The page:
From a prior blog, I discussed time complexity, so if you’re unsure about big o notation, no problem, check out this blog and come back. Because we have a nested loop, the number of times the expressions in the nested loop will run will be O(n²). While Bubble Sort is fairly easy to understand, for larger inputs it might be too slow. Another algorithm that has a more optimal time complexity — but is more complex is Merge Sort.

II. Merge Sort

Merge Sort is a bit different than Bubble Sort in that instead of comparing each element in an array, Merge Sort breaks the array into small sub-arrays and uses a concept called recursion to sort the sub-arrays before merging them all back together. Recursion is a concept where the function or in or case the algorithm calls itself. To prevent a function from repeatedly calling itself, we have to have a base case or an expression that eventually stops the recursive action. Below is an example of Merge Sort in practice.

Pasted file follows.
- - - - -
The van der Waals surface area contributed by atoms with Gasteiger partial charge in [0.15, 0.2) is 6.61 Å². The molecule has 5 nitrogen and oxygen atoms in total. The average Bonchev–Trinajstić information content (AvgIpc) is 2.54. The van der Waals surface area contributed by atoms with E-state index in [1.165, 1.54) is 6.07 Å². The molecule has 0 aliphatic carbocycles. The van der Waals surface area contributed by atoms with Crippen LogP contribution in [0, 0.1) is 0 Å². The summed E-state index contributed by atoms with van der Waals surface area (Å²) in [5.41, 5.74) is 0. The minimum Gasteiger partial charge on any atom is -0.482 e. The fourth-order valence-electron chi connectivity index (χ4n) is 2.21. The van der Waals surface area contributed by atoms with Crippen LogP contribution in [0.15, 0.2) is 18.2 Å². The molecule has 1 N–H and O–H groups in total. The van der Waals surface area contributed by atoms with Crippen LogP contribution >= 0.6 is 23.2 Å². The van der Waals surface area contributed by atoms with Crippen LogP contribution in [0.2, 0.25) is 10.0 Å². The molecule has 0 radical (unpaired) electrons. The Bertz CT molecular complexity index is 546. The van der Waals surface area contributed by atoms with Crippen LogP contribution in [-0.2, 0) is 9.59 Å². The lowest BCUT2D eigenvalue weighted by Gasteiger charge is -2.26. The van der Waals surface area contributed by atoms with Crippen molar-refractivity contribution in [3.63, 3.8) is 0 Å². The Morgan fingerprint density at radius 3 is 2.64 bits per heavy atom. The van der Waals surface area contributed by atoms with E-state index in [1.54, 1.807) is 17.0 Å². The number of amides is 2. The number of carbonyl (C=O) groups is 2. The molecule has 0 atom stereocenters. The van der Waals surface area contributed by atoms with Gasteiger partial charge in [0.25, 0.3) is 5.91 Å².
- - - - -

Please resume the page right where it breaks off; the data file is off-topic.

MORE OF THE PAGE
function sort(array) {
if (array.length < 2) {
return array;
}
if ((array.length === 2)) {
return array[0] > array[1] ? [array[1], array[0]] : array;
}
const middle = Math.floor(array.length / 2);
const leftArray = array.slice(0, middle);
const rightArray = array.slice(middle);

const leftSortedArray = sort(leftArray);
const rightSortedArray = sort(rightArray);

const mergedArray = [];
let leftArrayIndex = 0;
let rightArrayIndex = 0;

while (
leftArrayIndex < leftSortedArray.length ||
rightArrayIndex < rightSortedArray.length
) {
if(leftArrayIndex >= leftSortedArray.length || leftSortedArray[leftArrayIndex] > rightSortedArray[rightArrayIndex]) {
mergedArray.push(rightSortedArray[rightArrayIndex])
rightArrayIndex++
} else {
mergedArray.push(leftSortedArray[leftArrayIndex])
leftArrayIndex++
}
}
return mergedArray;
}

This algorithm looks complex, but when we break it down it gets easier to understand. The first expression handles edge cases. If the input array is less than two, it’s already sorted because there is either one element or none. We only have to worry about input arrays greater than two. With inputs that are exactly two, we can do something similar to Bubble Sort and just check if one element is greater than another and swap accordingly.